These things do not happen in the Czech Republic.
Czechia’s position is discreet, but not poised. Our country is firmly tied and oriented to the West. Opinion polls confirm that the majority of Czechs believe that the country, geopolitically, should remain anchored to the West. Only a small minority, both in society and in parliament, advocate a rapprochement with Russia.

The same applies to China. For Prague, the friendship with Beijing turned out to be a bitter disappointment. In 2014, there were very high expectations about what the Chinese could guarantee. What was tangible, however, saw little: China’s action was a total failure. I think that even many of the people who initially viewed interaction with Beijing favorably have now changed their position”.

Could something change with the contract for the construction of the new reactor at the Dukovany nuclear power plant? On a geopolitical level, it is considered the hottest issue in the Czech Republic today.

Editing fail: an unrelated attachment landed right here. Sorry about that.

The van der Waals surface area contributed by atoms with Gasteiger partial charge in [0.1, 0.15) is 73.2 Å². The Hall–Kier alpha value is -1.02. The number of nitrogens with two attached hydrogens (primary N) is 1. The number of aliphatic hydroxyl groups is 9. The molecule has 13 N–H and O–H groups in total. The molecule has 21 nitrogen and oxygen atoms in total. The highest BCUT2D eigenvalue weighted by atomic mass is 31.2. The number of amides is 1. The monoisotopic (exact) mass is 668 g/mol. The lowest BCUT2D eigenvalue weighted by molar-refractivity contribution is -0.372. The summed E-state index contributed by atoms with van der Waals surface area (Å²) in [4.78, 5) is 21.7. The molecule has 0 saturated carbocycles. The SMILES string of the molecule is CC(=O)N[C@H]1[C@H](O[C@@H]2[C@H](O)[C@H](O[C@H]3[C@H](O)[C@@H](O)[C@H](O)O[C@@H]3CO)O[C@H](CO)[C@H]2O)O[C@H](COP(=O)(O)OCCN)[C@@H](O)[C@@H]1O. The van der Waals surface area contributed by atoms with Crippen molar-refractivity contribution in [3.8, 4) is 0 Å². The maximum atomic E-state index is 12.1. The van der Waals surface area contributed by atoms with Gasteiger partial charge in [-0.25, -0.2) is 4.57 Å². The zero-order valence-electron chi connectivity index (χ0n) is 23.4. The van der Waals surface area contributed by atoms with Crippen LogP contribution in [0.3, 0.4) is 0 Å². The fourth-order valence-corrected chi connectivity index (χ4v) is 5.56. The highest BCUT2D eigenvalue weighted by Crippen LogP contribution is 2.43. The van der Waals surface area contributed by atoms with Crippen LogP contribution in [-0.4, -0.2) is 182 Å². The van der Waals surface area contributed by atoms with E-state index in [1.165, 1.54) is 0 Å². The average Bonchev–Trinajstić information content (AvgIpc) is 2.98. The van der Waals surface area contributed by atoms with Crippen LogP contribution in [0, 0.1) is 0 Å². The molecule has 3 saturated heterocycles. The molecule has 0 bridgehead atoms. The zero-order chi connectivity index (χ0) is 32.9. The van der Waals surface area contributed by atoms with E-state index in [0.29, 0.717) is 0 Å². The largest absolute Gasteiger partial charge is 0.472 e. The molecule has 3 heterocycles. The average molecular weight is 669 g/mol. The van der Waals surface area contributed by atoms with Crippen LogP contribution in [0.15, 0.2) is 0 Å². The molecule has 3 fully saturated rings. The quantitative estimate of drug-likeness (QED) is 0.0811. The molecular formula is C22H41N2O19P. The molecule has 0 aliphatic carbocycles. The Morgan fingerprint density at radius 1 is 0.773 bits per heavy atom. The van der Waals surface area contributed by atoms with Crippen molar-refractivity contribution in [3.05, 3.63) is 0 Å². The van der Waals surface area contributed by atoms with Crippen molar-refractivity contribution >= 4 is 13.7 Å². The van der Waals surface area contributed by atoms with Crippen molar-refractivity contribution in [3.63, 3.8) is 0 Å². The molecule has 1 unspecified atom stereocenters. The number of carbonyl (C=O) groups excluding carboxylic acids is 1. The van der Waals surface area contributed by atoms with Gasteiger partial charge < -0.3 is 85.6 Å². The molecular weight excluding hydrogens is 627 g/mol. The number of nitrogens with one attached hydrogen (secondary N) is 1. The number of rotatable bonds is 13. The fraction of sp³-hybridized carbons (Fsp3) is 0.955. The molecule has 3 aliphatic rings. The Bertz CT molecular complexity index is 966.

“Some actors, such as Zeman, are pushing for the contract to be given to the Russians, as happened in Hungary with the Paks plant. But many are opposed and our Prime Minister, Andrej Babiš, does not like agreements with the Russians and Chinese. In fact, he has yet to visit Moscow since he was elected (2017).”

From the way you speak, it seems that the Czechs have no doubt: their place is in the EU. Yet, historically, there is always a very low level of support for Brussels in the polls, even lower than in Poland and Hungary, where the governments are actively engaged in anti-EU propaganda. How can this contradiction be explained? 

“We need to mention two constitutive characteristics of Czech national identity. The first is skepticism. Euroskepticism is usually seen as a negative thing, which could undermine the stability of the EU. That may be true, but in general being skeptical is a quality: skepticism is the basis of the modern scientific method.
In the Czech Republic we are skeptical of everything, not only of the EU. In my opinion, it is an attitude we have derived from geography. We are in the middle of Central Europe: we have always had to absorb different foreign influences and undergo different regimes. That is, adapting to an environment not created by us.